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The OSC-Springfield offices would officially open in April 2004. Over the next several months, OSC engineers would install the 16-MSP Cray X1 system, the Cray XD1 system and the 33-node Apple Xserve G5 Cluster at Springfield office. A 1-Gbit/s Ethernet WAN service linked the cluster to OSC’s remote-site hosts in Columbus.

PIVIn December, 2003, OSC engineers installed a 512-CPU Pentium 4 Linux Cluster. Replacing the AMD Athlon cluster, the P4 doubled the existing system’s power with a sizable increase in speed. With a theoretical peak of 2,457 gigaflops, the P4 cluster contained 256 dual-processor Pentium IV Xeon systems with four gigabytes of memory per node and 20 terabytes of aggregate disk space.

SGI Altix 3700In September, 2003, OSC engineers installed a SGI Altix 3700 system to replace its SGI Origin 2000 system and to augment its HP Itanium 2 Cluster. The Altix was a non-uniform memory access system with 32 Itanium processors and 64 gigabytes of memory. The Altix featured Itanium 2 processors and runs the Linux operating system.

In October, 2002, OSC engineers installed the 300-CPU HP Workstation Itanium 2 Linux zx6000 Cluster. OSC selected HP’s computing cluster for its blend of high performance, flexibility and low cost. The HP cluster used Myricom's Myrinet high-speed interconnect and ran the Red Hat Linux Advanced Workstation, a 64-bit Linux operating system.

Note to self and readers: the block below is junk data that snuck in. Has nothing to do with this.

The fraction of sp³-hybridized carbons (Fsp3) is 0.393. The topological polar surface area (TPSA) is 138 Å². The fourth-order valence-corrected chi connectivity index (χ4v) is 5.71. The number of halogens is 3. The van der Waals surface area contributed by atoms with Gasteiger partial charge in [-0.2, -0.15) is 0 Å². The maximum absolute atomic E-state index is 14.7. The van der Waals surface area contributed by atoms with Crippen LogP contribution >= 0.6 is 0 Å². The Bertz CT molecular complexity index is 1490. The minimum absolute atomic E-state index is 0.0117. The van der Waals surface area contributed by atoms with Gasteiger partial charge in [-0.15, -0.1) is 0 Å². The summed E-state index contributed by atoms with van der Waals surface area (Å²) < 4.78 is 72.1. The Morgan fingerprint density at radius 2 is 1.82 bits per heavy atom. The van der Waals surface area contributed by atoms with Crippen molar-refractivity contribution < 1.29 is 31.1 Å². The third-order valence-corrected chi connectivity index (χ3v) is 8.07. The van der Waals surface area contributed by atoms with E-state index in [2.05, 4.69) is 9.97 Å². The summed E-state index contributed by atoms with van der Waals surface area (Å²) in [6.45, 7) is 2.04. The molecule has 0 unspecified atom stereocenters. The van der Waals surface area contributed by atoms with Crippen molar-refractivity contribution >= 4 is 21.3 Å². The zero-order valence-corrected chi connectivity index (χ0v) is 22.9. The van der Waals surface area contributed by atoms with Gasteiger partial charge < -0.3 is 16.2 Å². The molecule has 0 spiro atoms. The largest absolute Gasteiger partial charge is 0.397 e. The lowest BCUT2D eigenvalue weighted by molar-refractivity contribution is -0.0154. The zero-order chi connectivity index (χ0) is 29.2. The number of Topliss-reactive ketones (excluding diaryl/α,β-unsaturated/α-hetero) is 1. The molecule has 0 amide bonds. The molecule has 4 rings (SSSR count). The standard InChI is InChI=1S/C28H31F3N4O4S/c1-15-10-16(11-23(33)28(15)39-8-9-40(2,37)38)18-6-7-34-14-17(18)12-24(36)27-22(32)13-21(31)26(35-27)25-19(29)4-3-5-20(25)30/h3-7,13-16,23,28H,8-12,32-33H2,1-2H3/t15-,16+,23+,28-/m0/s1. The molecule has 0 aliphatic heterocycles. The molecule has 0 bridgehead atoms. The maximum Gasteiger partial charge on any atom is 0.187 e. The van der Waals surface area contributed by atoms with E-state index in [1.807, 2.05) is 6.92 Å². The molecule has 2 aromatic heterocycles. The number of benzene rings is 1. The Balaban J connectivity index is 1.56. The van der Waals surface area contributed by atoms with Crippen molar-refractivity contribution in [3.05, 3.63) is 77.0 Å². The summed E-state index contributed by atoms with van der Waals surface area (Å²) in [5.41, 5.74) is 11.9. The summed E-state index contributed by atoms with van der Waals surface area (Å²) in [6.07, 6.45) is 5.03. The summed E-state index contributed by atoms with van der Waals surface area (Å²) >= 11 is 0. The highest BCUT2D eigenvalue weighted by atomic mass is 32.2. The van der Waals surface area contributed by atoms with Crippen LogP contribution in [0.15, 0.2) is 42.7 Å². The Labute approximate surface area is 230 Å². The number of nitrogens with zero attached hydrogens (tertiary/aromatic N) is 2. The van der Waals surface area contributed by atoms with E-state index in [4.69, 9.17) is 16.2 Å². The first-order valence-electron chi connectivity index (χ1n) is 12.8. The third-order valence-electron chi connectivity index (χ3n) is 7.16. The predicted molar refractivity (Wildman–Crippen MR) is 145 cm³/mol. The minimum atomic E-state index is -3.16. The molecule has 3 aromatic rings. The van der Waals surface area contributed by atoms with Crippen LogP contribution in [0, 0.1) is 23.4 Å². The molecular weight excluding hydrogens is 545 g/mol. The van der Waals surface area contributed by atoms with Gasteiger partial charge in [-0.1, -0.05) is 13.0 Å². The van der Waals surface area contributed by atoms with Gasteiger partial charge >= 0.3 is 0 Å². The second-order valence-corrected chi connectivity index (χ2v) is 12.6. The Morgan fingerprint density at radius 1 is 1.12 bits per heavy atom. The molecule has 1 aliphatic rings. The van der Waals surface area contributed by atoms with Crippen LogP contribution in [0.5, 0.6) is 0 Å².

AMD MPP ClusterOSC engineers in March, 2002, installed a 256-CPU AMD Linux Cluster. The 32-bit Parallel Processing (MPP) system featured one gigabyte of distributed memory, 256 1.4 & 1.53 gigahertz AMD Athlon processors and a Myrinet and Fast Ethernet interconnect.

Sunfire 6800In October, 2001, OSC engineers installed four SunFire 6800 midframe servers, with a total of 72 UltraSPARC III processors.

SGI 750 Itanium clusterIn August, 2001, OSC engineers installed a 146-CPU SGI 750 Itanium Linux Cluster, described by SGI as one of the fastest in the world.

Cray SV1In October, 1999, OSC engineers installed a Cray SV1 system with 16 custom vector processors at 300MHz and 16GB of memory. The SV1 used complementary metal–oxide–semiconductor (CMOS) processors, which lowered the cost of the system, and allowed the computer to be air-cooled.

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